It's either the orbital motions of the electrons in the electron shell, The spin of electrons in
      the electron shell, the rotation of the nucleus, or the spin of the nucleus.

      That being as clear as mud it doesn't help us much (and the less said about spin the better),
      but as I understand it all magnetic fields are said to be created by moving charges including
      that of an atom. And detected by other moving charges. (which as they are moving relative to a
      magnetic field see it as an electric field again)

      It seems like at most a magnetic field is just an intermediary which does not directly interact
      with anything but it's self (created by moving charges, detected only by relative motion, felt
      as an electric field or force, it's very existence in a certain area depends on your relative
      motion to the charge creating it), and might just be an abstraction, an illusion that makes an
      otherwise difficult things easy to understand (somewhat) as long as you don't ask the big
      questions.

      Above I just said that it only interacts with it's self, but there is evidence that what looks
      like interacting merging and bending might just be vector sums and addition. (two magnetic
      fields might not merge but actually be two distinct magnetic fields in the same space, only most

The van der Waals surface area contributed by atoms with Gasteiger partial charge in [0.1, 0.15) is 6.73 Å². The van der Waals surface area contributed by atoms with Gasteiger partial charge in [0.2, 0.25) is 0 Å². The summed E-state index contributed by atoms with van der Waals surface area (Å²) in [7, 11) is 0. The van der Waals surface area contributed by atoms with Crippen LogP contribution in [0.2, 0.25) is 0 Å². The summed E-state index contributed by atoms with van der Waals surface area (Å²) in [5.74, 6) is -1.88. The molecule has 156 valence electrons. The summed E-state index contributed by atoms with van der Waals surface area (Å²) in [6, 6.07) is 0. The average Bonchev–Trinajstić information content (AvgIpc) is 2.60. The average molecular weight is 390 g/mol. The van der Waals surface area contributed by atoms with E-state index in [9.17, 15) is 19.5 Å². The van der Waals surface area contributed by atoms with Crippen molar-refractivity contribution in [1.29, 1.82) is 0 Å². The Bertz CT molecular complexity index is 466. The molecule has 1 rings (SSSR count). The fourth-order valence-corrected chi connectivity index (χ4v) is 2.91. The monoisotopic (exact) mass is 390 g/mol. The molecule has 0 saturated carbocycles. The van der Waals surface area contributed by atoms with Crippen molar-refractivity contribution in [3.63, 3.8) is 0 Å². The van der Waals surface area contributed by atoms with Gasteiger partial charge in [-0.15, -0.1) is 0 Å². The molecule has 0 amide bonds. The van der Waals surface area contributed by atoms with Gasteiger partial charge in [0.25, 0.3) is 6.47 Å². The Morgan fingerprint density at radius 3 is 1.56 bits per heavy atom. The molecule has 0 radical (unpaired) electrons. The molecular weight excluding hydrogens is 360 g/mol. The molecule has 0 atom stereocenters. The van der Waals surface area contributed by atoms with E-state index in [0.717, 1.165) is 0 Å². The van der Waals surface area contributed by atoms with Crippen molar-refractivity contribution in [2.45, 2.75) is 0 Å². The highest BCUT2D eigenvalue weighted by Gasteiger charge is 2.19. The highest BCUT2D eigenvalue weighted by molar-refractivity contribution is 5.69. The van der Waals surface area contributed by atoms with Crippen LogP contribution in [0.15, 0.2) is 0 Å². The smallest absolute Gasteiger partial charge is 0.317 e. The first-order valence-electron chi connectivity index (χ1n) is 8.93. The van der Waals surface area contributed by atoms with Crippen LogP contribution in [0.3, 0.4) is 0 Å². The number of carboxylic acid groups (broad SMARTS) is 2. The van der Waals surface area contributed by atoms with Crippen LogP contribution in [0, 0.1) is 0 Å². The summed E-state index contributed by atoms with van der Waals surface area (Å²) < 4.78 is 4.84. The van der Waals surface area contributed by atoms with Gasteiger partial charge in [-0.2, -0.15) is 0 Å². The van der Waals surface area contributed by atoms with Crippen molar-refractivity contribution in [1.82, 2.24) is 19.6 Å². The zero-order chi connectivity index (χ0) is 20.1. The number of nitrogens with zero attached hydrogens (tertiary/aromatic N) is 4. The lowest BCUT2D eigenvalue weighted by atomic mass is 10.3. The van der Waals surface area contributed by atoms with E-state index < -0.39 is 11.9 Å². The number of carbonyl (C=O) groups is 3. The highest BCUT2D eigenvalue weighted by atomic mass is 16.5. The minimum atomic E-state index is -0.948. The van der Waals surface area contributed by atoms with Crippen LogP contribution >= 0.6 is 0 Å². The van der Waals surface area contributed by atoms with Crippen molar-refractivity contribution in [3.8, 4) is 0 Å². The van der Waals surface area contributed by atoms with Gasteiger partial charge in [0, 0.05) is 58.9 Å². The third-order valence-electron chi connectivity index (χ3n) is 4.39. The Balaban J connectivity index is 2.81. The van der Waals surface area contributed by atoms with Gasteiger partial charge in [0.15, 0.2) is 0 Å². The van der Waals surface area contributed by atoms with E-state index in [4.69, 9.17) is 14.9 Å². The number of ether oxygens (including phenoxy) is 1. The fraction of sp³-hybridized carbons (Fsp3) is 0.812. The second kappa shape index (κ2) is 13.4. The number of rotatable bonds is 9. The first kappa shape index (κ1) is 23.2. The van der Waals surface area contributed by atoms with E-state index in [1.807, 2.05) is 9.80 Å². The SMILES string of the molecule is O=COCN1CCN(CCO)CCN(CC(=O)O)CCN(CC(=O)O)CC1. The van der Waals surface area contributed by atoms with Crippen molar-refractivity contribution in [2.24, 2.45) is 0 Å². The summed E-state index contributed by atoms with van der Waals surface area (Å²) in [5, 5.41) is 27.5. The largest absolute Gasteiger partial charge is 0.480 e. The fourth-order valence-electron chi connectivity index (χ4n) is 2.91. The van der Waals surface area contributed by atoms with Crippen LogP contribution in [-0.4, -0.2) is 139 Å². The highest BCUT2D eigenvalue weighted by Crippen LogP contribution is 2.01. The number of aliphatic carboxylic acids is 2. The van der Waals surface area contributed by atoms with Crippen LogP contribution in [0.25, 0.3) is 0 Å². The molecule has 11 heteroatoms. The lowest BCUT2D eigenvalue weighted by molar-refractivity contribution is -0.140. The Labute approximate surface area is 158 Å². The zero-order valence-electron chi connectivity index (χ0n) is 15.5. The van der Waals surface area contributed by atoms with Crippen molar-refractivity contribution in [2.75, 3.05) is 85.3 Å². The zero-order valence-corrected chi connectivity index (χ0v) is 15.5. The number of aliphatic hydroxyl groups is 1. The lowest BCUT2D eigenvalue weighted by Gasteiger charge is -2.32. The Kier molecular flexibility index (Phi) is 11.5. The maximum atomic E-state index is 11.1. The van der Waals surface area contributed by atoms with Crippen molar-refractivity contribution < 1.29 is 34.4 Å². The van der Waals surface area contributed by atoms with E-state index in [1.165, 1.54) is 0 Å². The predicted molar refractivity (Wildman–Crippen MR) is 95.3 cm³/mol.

things like iron powder will make them look like they have merged by reacting to both)

      I guess magnetism might be some spunup electric field where motion is needed to untangle it...

      Well I still don't have a clue what it is though, because even if the above is right, the
      question becomes "What is an electric field".

      Then what is an electron? An infinitely small point and infinitely large electric field coming
      from it?



      Note: I'm tired, confused, out of practice with writing emails, and I never was any good, and
      I'm on some antibiotics that are messing with my mind a little, so I'm sorry if any of the above
      is written wrongly of confusingly.

      And that's assuming what I'm trying to say makes sense.


      John Berry

      "c.h.thompson" wrote:

      > Dear John
      >
      > > I looked at the site briefly..... and went to the description of